Credibility and forward guidance
 
The forward guidance policy is one of the unconventional monetary policies. Under the forward guidance policy, central banks announce the likely future course of their policy. For example, in December 2008, in the aftermath of the financial crisis, the Federal Market Operation Committee anticipated that weak economic conditions were likely to warrant exceptionally low levels of the federal funds rate for some time.  Also when the Bank of Japan set the 2% inflation target in April 2013, the Bank announced to keep the nominal interest rates low for a considerable time after the target is achieved.
 
The effectiveness of forward guidance crucially depends on the central bank’s credibility. The policymaker may have an incentive to raise the interest rate earlier than they originally announced. If households and firms believe that the policymaker will actually do so, households and firms will not take the policymaker’s announce at its face value.
 
We examine the credibility of central banks when the nominal interest rate is at the ELB. The optimal commitment policy, which is a particular form of the forward guidance policy, can mitigate the economy even with the presence of the ELB. Under this policy, the policymaker commits to keep the policy rate at the ELB for an extended period so that inflation and the output gap will overshoot its target in the long run (Eggertsson and Woodford 2003). However, it is well known that the optimal commitment policy may not be time-consistent. That is, the policymaker has an incentive to revise its plan to keep the policy rate low for an extended period once the target of inflation and the output gap is achieved. Thus, households and firms do not believe the policymaker’s commitment and the effect of such a commitment is limited.[4]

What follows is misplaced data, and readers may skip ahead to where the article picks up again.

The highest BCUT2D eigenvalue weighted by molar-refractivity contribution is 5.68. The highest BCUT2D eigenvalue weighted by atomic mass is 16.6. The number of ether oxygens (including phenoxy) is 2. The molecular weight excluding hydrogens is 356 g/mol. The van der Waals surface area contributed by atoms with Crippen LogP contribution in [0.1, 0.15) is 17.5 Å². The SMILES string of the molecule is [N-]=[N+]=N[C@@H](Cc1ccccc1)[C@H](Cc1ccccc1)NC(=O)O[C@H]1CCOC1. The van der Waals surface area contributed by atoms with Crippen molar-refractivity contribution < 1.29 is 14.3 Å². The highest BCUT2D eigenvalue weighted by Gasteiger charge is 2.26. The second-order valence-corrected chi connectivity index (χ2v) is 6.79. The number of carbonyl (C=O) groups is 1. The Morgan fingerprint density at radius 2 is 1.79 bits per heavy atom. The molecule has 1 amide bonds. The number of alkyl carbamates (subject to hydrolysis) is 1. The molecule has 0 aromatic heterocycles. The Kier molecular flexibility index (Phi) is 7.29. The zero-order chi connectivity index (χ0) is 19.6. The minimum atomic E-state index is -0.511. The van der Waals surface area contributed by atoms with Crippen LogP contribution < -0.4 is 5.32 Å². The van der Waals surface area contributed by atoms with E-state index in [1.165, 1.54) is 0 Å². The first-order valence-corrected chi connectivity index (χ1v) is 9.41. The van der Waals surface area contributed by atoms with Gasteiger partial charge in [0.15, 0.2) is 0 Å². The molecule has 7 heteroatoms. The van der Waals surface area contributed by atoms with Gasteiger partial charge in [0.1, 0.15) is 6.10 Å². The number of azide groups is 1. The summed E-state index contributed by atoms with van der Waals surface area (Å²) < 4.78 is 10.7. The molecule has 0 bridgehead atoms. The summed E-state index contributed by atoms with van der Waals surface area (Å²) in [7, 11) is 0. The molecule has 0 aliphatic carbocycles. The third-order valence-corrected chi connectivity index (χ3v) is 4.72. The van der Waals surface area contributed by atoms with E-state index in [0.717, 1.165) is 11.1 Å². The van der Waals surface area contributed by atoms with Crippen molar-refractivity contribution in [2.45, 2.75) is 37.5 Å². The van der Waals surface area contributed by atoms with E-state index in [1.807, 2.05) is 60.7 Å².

In the present analysis, we consider a time-consistent policy, under which the policymaker can maintain its credibility among households and firms in a forward-looking manner (c.f., Nakata 2014; Sunakawa 2015). An investigation on the time-consistent policy is important when we consider the actual conduct and the credibility of the forward guidance policy.
 
References
 
Eggertsson, Gauti B. and Michael Woodford, 2003. "The Zero Bound on Interest Rates and Optimal Monetary Policy," Brookings Papers on Economic Activity, vol. 34(1), pages 139-235.
 
Hirose, Yasuo and Saori Naganuma, 2010. "Structural Estimation Of The Output Gap: A Bayesian Dsge Approach," Economic Inquiry, vol. 48(4), pages 864-879.